Three years can be a long time in the world of smartphones, especially if you’re someone who likes the latest and greatest specs. The jump from Galaxy S20 to S23 presents a number of nifty upgrades but it still won’t be an absolutely necessary upgrade for most.

Even as far back as the S20, the Dynamic AMOLED 2X display hasn’t changed all that much. In fact, where the S20 had QHD resolution, the S23 is capped at FHD (Full HD), but that’s decidedly better for battery life. Even the S20 defaulted to FHD out of the box.

Reasons for upgrading include the improved Gen 2 Snapdragon 8 chipset. The Gen 2 Snapdragon 8 chipset in the S23 claims to make some significant improvements in a few key areas. The Gen 2 improves upon the Gen 1 Snapdragon 8 (found in the S22) with a 40% increase in overall power efficiency and a 25% increase in GPU performance– a boon for mobile gamers and photographers alike. The Australian S20, on the other hand, still shipped with the Exynos chipset; a capable, but decidedly subpar brand compared to Snapdragon.

The upgrades to the S23’s selfie camera will make those improvements to low-light photos even more noticeable when stacked up against the S20. Otherwise, the changes to the triple-lens camera array aren’t all that different to that of the S21 comparison above.

But there is one major factor that will keep certain S20 users from upgrading to the S22: the microSD card. The Samsung Galaxy S20 was the last flagship Galaxy to include a microSD card for expandable memory. The base Galaxy models that followed offered higher storage options to purchase, but the flexibility of the S20’s microSD offered users up to 1TB of expandable memory.

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Should you upgrade?

The old S20 still has a few more years left in the tank. Don’t rush out just yet unless you're desperate for a new phone. Even if you are, it could be worth considering one of Samsung's more affordable smartphones, like the Galaxy A54 rather than spending big on the latest and greatest.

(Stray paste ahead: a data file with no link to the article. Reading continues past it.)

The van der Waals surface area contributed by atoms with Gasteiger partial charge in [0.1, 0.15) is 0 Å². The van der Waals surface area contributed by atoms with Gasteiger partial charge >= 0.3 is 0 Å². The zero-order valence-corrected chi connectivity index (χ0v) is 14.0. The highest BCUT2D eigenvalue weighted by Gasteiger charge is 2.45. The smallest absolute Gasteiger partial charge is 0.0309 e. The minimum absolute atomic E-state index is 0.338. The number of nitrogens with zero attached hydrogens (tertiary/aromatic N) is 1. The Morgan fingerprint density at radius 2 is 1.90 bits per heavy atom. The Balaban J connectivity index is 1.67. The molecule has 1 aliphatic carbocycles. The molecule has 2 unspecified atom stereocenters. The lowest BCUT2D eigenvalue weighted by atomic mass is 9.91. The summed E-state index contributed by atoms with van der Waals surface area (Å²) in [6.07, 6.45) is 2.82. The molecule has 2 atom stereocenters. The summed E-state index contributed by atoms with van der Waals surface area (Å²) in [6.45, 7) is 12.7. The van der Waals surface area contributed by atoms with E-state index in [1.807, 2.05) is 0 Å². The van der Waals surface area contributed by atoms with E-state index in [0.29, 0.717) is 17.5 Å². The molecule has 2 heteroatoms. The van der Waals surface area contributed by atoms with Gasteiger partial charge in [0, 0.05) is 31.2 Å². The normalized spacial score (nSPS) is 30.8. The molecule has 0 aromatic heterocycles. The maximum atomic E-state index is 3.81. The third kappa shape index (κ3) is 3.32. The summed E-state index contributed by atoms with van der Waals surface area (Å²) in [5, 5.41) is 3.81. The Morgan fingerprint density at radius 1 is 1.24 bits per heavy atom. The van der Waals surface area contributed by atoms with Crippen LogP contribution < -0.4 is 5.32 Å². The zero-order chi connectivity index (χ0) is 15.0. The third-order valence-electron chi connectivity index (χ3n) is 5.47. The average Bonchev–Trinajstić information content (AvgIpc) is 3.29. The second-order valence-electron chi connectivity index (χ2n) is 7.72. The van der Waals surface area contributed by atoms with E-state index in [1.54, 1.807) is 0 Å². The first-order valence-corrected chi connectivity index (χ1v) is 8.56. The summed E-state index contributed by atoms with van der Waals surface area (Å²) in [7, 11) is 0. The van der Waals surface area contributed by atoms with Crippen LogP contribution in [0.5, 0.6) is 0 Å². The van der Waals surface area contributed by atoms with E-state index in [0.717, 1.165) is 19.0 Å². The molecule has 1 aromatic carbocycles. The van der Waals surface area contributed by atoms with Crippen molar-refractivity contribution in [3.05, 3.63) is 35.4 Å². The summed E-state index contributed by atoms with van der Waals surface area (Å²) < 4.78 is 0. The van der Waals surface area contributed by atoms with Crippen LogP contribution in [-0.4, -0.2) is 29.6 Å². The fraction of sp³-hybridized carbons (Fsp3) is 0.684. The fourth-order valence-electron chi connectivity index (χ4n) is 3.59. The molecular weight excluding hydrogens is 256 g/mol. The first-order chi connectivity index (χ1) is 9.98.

Samsung Galaxy S23 vs S10

Still a solid 10 even if it is starting to show its age.
Back of Galaxy S10e

Despite the difference in model numbers, the S23 and S10 are only four years apart. Released in 2019, the Galaxy S10 was a phone of firsts for Samsung and the industry as a whole. It had the first hole-punch camera, the first 5G variant, the first triple camera system and some fun new features like the Ultrasonic fingerprint sensor and reverse wireless charging (a feature that lets you sacrifice some of your own battery for a friend).

As with the S20, Australian models of the S10 were still rocking Exynos chipsets, which isn’t so much of a downgrade as it is worth mentioning. It also still had expandable storage via microSD and even a 3.5mm headphone jack– two features every smartphone user misses, Samsung or not.

The S10’s triple-camera array, while a first for the Galaxy series, isn’t quite as advanced as the Galaxy S23 camera (or even S20), with two 12MP cameras for the main shooter and telephoto lens. The Galaxy S10 also rocked a fairly average selfie camera by today’s standards. Even in 2019, the Galaxy S10’s camera and battery life were just okay for a flagship smartphone. That’s not to say they were bad by any measure, just a little underwhelming for a premium smartphone. The S10’s Dynamic AMOLED display, while stunning for its time, didn’t have the same, crisp 120Hz refresh rate as modern phones.

So that gives Galaxy S10 users a few good reasons to upgrade, but not necessarily to the Galaxy S23. You won’t save much opting for an S22 over an S23 but last year’s S21 FE does offer significant savings (starting at $52 per month at the time of writing).

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Should you upgrade?
The Galaxy S10 is still a solid smartphone and with another year of software and security updates, it will get you through 2023 just fine. But it is starting to show its age, and it’s time to start thinking about your next smartphone. The S21 FE shares display specs with the S23, and sports a better camera and processor than the S10, making it a good midrange alternative to Samsung’s latest premium smartphone. Here are a few popular S21 FE plans.

Samsung Galaxy S23 vs Galaxy S9/S8

Fantastic phones that are no longer supported.
Samsung Galaxy S9

We’ve finally reached the Samsung Galaxy afterlife. Every flagship Galaxy prior to the S10 no longer receives software or security updates from Samsung. They’ll still connect to the internet, make phone calls and take photos but the very act of using an unsupported smartphone for personal use is a huge risk to your security and privacy. This is unfortunate, because the Galaxy S8 and S9 might be over the hill, but they represent the most exciting time for the company, in my opinion.